BrainTrust Query: The Enduring Allure of the Secret Handshake

Jan 24, 2011

Through a special arrangement, presented here for discussion
is a summary of a current article from the Retail Prophet Consulting blog.

has become the ultimate online commune. Anyone can jump on a Groupon deal.
There are no requisites to joining Foursquare, Flickr or almost any other web
based social community. In fact, the web in general has in many ways become
the truest expression of the idea of equal access and egalitarianism — the
democratization of everything.

But let’s also not forget when high school
kids were lying about their age just to get a Facebook profile because the
service was exclusively for college students. It could be argued that those
early barriers to entry are what fuelled the mystique and excitement around
Facebook. Membership became coveted and cherished. The truth is that we like
exclusivity. We relish having privileges that others don’t enjoy. We all long
to know “the
secret handshake” that
takes us where others can’t go.

That’s why I believe we’re
poised to see a gradual but steady shift toward a decidedly less inclusive
web. This is not to say communities like Facebook won’t continue to grow
but that people will slowly begin to seek deeper, more valuable and ultimately
more exclusive communities to belong to.

In fact, a number of communities already
require certain criteria of their membership:

  • calls itself a “personal site” that limits users to
    linking with a maximum of 50 friends.
  • picks up where Facebook began by creating a social network
    exclusively for college students.
  • has been called “MySpace for millionaires.”
  • (Believe it or not!) is a site where users’ photographs
    are actually voted on prior to being granted access. That’s right,
    no ugly people allowed!

While sites like may strike us as nothing more than tasteless
elitism, they point to the underlying human need to feel special, unique and
valued via exclusive membership.

Retailers on the other hand have inundated us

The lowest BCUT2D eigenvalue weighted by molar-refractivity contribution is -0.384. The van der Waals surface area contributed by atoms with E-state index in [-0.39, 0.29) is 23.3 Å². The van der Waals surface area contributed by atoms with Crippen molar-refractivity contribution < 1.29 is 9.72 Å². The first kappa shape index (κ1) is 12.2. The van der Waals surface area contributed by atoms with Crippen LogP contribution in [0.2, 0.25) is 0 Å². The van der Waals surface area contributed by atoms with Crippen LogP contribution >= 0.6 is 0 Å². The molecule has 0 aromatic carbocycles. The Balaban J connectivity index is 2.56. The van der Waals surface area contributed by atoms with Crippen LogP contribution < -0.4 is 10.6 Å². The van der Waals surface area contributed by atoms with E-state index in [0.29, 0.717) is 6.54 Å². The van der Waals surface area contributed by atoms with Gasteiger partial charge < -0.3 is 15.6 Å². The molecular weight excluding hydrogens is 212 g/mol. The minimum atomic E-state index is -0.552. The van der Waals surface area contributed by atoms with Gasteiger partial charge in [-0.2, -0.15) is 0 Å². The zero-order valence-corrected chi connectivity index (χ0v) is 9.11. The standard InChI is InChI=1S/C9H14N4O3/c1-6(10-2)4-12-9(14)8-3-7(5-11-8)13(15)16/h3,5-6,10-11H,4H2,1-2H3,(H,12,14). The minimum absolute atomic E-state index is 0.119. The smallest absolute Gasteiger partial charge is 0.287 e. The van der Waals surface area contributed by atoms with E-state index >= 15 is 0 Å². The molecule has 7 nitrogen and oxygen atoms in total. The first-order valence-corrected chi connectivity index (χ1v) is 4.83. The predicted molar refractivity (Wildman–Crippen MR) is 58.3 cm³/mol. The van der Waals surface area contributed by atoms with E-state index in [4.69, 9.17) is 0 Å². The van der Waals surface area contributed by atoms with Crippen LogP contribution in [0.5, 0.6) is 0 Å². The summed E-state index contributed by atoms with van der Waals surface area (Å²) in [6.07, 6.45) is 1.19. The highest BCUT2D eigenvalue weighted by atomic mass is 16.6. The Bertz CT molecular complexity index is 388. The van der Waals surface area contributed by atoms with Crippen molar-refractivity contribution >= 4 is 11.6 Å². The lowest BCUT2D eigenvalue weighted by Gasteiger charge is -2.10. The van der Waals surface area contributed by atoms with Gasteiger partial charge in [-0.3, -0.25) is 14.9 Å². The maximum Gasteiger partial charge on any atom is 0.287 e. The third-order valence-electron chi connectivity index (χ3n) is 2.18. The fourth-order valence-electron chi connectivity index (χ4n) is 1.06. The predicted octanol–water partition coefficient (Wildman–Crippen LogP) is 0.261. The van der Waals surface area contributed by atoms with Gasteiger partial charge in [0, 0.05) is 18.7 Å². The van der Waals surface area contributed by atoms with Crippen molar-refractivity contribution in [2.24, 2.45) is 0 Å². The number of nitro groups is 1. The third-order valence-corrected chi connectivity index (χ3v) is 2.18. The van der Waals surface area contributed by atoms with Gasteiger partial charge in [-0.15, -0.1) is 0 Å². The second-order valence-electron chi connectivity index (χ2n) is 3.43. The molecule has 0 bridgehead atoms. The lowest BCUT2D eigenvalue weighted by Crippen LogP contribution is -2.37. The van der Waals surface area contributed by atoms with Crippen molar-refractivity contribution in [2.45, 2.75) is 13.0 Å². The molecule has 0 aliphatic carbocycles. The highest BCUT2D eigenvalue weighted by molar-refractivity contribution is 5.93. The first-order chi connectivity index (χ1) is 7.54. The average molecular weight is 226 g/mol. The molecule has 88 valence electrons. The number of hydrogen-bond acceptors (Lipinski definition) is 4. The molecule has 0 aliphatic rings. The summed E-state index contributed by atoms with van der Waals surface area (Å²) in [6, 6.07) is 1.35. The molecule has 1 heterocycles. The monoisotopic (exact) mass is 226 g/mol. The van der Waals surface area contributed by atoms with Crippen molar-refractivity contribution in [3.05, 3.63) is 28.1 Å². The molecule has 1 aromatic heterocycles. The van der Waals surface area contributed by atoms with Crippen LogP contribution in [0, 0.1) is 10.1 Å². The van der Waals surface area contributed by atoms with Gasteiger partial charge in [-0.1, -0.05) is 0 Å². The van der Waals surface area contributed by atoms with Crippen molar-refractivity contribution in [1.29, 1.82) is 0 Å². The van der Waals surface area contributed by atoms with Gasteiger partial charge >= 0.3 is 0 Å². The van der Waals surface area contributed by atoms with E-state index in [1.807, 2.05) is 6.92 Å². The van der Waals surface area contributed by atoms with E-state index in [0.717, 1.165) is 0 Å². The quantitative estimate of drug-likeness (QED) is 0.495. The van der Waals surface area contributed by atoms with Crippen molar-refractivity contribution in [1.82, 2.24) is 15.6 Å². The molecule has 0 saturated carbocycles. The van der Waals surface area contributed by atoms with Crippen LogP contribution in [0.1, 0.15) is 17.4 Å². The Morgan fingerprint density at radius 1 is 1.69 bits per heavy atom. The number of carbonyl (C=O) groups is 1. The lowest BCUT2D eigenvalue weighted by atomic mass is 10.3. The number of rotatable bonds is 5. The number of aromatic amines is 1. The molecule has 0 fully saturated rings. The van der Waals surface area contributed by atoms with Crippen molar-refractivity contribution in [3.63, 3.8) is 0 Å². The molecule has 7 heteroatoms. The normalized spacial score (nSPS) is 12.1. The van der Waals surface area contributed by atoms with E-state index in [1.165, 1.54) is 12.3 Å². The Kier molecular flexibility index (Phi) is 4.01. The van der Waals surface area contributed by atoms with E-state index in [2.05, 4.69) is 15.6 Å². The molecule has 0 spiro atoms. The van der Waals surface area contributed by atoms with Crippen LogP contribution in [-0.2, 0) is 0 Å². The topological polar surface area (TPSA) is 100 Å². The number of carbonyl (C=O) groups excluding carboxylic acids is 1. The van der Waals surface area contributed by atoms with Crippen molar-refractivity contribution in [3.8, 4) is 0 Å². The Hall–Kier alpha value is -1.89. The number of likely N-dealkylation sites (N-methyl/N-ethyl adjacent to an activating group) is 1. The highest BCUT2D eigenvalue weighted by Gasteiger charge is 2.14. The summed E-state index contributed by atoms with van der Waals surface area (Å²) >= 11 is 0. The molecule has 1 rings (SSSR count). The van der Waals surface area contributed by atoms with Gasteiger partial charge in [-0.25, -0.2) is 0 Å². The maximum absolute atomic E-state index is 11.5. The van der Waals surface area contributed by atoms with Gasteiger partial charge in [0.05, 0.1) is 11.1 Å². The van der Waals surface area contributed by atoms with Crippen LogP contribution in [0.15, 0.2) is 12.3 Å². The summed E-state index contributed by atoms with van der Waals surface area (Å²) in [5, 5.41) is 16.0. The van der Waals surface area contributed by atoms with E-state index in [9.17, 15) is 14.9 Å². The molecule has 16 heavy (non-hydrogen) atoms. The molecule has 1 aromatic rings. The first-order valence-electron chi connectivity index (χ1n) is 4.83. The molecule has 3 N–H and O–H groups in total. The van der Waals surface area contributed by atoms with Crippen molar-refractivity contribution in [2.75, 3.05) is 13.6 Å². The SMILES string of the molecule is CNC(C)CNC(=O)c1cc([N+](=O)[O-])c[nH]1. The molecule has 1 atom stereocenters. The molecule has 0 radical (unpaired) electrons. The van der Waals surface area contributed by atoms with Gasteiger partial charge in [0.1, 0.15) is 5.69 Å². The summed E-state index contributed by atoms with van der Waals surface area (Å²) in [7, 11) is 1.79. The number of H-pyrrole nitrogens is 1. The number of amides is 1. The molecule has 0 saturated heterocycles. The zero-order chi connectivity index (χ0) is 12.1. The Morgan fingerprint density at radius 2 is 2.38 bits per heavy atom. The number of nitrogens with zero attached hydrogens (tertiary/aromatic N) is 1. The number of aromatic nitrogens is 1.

with free memberships and loyalty programs. As a consequence, we begin to shy
away from loyalty programs altogether. After all, if anyone qualifies, how
valuable can it really be?

Some brands like Starbucks and Lululemon have hinted
at a sense of exclusivity by creating a strong culture complete with their
own product languages. Others, like Neiman Marcus and Saks, have excluded largely
through pricing. Even sites like Gilt Groupe and Rue La La have built their
businesses on a by-invitation-only model — although getting an invitation
isn’t a challenge.

I would argue, though, that there’s an opportunity
to take the notion of exclusivity much farther, creating private customer communities
that are so experiential, enjoyable and value-added that consumers would clamor
for access. Unlike more banal retail loyalty programs, the potential exists
to build members-only branded communities offering everything from social connections
through to exclusive media, products and even live events. Imagine belonging
to a branded social network so exclusive and valuable you’d be willing
to pay to belong!

This runs completely contrary to the DNA of many marketers
who have come to regard success as providing reasonable value to as many people
as possible. In exclusive communities, by contrast, success lies in creating
enormous value for only your very best or most influential customers … the
chosen few, as it were. It means creating deep brand experiences for some instead
of shallow brand experiences for all.

Discussion Questions: What do you think of the potential for more exclusive brand communities? How might they add value for consumers in ways that store loyalty programs currently can’t? Are consumers tiring of typical loyalty schemes?

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8 Comments on "BrainTrust Query: The Enduring Allure of the Secret Handshake"

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David Dorf
11 years 3 months ago

When I think about loyalty programs, I always first consider the travel industry. I am very loyal to my airline, hotel chain, and rental car company and it’s not just because they award me points. It’s also because I get treated differently (actually much better) than other travelers. Every time I travel I am reminded that I’m valued more than others, and that feels good.

That’s harder to pull off in a retail store since shoppers don’t necessarily identify themselves until the end of the experience when it’s too late to do much. But the concept translates well to the online experience, and especially to social networks.

I expect to see today’s “badge” concept to penetrate deeper into social networks and e-commerce sites, because sometimes acknowledgment can drive behavior as well as discounts.

Fabien Tiburce
Fabien Tiburce
11 years 3 months ago